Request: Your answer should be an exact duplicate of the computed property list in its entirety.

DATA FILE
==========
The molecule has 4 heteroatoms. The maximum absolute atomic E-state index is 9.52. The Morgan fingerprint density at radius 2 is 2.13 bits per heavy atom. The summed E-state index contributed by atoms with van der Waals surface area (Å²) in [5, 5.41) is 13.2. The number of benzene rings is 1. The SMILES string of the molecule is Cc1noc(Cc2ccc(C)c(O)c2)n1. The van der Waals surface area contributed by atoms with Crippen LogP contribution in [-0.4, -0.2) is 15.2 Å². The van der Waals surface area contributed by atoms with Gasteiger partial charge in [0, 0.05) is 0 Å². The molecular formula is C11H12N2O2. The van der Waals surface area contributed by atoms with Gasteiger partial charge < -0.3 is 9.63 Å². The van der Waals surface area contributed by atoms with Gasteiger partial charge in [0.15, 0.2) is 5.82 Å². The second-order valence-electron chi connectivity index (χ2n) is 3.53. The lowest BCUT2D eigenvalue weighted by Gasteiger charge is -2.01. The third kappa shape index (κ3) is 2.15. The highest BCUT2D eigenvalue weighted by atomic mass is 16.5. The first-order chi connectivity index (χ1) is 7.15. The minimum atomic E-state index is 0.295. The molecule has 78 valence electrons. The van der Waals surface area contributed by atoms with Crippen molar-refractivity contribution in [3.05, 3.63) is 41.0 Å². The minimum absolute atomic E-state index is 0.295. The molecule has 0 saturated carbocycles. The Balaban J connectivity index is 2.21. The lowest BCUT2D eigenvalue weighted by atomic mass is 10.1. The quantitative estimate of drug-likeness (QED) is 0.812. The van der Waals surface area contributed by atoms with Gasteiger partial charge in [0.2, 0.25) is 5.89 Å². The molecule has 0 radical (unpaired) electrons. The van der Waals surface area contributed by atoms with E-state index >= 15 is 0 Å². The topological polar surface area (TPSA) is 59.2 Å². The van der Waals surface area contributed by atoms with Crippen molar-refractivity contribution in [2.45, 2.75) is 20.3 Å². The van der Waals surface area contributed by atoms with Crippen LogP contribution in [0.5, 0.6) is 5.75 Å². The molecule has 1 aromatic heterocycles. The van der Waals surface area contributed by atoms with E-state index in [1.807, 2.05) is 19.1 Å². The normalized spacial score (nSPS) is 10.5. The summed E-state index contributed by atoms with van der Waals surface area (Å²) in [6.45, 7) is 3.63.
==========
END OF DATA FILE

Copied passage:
The molecule has 4 heteroatoms. The maximum absolute atomic E-state index is 9.52. The Morgan fingerprint density at radius 2 is 2.13 bits per heavy atom. The summed E-state index contributed by atoms with van der Waals surface area (Å²) in [5, 5.41) is 13.2. The number of benzene rings is 1. The SMILES string of the molecule is Cc1noc(Cc2ccc(C)c(O)c2)n1. The van der Waals surface area contributed by atoms with Crippen LogP contribution in [-0.4, -0.2) is 15.2 Å². The van der Waals surface area contributed by atoms with Gasteiger partial charge in [0, 0.05) is 0 Å². The molecular formula is C11H12N2O2. The van der Waals surface area contributed by atoms with Gasteiger partial charge < -0.3 is 9.63 Å². The van der Waals surface area contributed by atoms with Gasteiger partial charge in [0.15, 0.2) is 5.82 Å². The second-order valence-electron chi connectivity index (χ2n) is 3.53. The lowest BCUT2D eigenvalue weighted by Gasteiger charge is -2.01. The third kappa shape index (κ3) is 2.15. The highest BCUT2D eigenvalue weighted by atomic mass is 16.5. The first-order chi connectivity index (χ1) is 7.15. The minimum atomic E-state index is 0.295. The molecule has 78 valence electrons. The van der Waals surface area contributed by atoms with Crippen molar-refractivity contribution in [3.05, 3.63) is 41.0 Å². The minimum absolute atomic E-state index is 0.295. The molecule has 0 saturated carbocycles. The Balaban J connectivity index is 2.21. The lowest BCUT2D eigenvalue weighted by atomic mass is 10.1. The quantitative estimate of drug-likeness (QED) is 0.812. The van der Waals surface area contributed by atoms with Gasteiger partial charge in [0.2, 0.25) is 5.89 Å². The molecule has 0 radical (unpaired) electrons. The van der Waals surface area contributed by atoms with E-state index >= 15 is 0 Å². The topological polar surface area (TPSA) is 59.2 Å². The van der Waals surface area contributed by atoms with Crippen molar-refractivity contribution in [2.45, 2.75) is 20.3 Å². The van der Waals surface area contributed by atoms with Crippen LogP contribution in [0.5, 0.6) is 5.75 Å². The molecule has 1 aromatic heterocycles. The van der Waals surface area contributed by atoms with E-state index in [1.807, 2.05) is 19.1 Å². The normalized spacial score (nSPS) is 10.5. The summed E-state index contributed by atoms with van der Waals surface area (Å²) in [6.45, 7) is 3.63.